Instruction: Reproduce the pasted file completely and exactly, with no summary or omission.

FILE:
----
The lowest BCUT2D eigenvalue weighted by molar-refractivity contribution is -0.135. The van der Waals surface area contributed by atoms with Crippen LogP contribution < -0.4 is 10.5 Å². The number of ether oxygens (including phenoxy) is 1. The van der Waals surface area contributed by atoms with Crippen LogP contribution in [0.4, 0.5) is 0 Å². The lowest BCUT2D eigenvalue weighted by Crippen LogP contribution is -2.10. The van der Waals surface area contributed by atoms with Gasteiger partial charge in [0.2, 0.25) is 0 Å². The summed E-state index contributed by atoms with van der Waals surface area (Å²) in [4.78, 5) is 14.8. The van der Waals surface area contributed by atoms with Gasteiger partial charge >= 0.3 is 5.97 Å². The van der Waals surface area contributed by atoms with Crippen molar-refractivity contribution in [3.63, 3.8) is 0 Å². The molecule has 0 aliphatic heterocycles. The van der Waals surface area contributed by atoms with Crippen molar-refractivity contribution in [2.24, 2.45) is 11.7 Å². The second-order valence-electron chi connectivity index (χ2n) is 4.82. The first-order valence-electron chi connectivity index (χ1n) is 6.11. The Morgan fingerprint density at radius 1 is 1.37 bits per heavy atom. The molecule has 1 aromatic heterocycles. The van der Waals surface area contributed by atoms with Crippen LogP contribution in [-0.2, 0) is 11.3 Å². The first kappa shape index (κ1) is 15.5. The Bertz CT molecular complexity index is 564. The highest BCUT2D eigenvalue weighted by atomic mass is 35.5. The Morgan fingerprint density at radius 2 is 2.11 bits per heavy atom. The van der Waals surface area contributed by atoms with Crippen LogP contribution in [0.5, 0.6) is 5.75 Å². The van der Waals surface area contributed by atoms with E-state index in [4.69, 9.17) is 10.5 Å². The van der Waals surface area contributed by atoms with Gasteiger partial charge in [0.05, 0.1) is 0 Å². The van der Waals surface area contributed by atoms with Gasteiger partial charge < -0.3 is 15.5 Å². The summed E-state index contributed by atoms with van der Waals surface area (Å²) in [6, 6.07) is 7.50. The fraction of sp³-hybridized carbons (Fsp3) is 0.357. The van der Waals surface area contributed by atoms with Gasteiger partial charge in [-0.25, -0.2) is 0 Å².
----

The lowest BCUT2D eigenvalue weighted by molar-refractivity contribution is -0.135. The van der Waals surface area contributed by atoms with Crippen LogP contribution < -0.4 is 10.5 Å². The number of ether oxygens (including phenoxy) is 1. The van der Waals surface area contributed by atoms with Crippen LogP contribution in [0.4, 0.5) is 0 Å². The lowest BCUT2D eigenvalue weighted by Crippen LogP contribution is -2.10. The van der Waals surface area contributed by atoms with Gasteiger partial charge in [0.2, 0.25) is 0 Å². The summed E-state index contributed by atoms with van der Waals surface area (Å²) in [4.78, 5) is 14.8. The van der Waals surface area contributed by atoms with Gasteiger partial charge >= 0.3 is 5.97 Å². The van der Waals surface area contributed by atoms with Crippen molar-refractivity contribution in [3.63, 3.8) is 0 Å². The molecule has 0 aliphatic heterocycles. The van der Waals surface area contributed by atoms with Crippen molar-refractivity contribution in [2.24, 2.45) is 11.7 Å². The second-order valence-electron chi connectivity index (χ2n) is 4.82. The first-order valence-electron chi connectivity index (χ1n) is 6.11. The Morgan fingerprint density at radius 1 is 1.37 bits per heavy atom. The molecule has 1 aromatic heterocycles. The van der Waals surface area contributed by atoms with Crippen LogP contribution in [-0.2, 0) is 11.3 Å². The first kappa shape index (κ1) is 15.5. The Bertz CT molecular complexity index is 564. The highest BCUT2D eigenvalue weighted by atomic mass is 35.5. The Morgan fingerprint density at radius 2 is 2.11 bits per heavy atom. The van der Waals surface area contributed by atoms with Crippen LogP contribution in [0.5, 0.6) is 5.75 Å². The van der Waals surface area contributed by atoms with E-state index in [4.69, 9.17) is 10.5 Å². The van der Waals surface area contributed by atoms with Gasteiger partial charge in [0.05, 0.1) is 0 Å². The van der Waals surface area contributed by atoms with Gasteiger partial charge < -0.3 is 15.5 Å². The summed E-state index contributed by atoms with van der Waals surface area (Å²) in [6, 6.07) is 7.50. The fraction of sp³-hybridized carbons (Fsp3) is 0.357. The van der Waals surface area contributed by atoms with Gasteiger partial charge in [-0.25, -0.2) is 0 Å².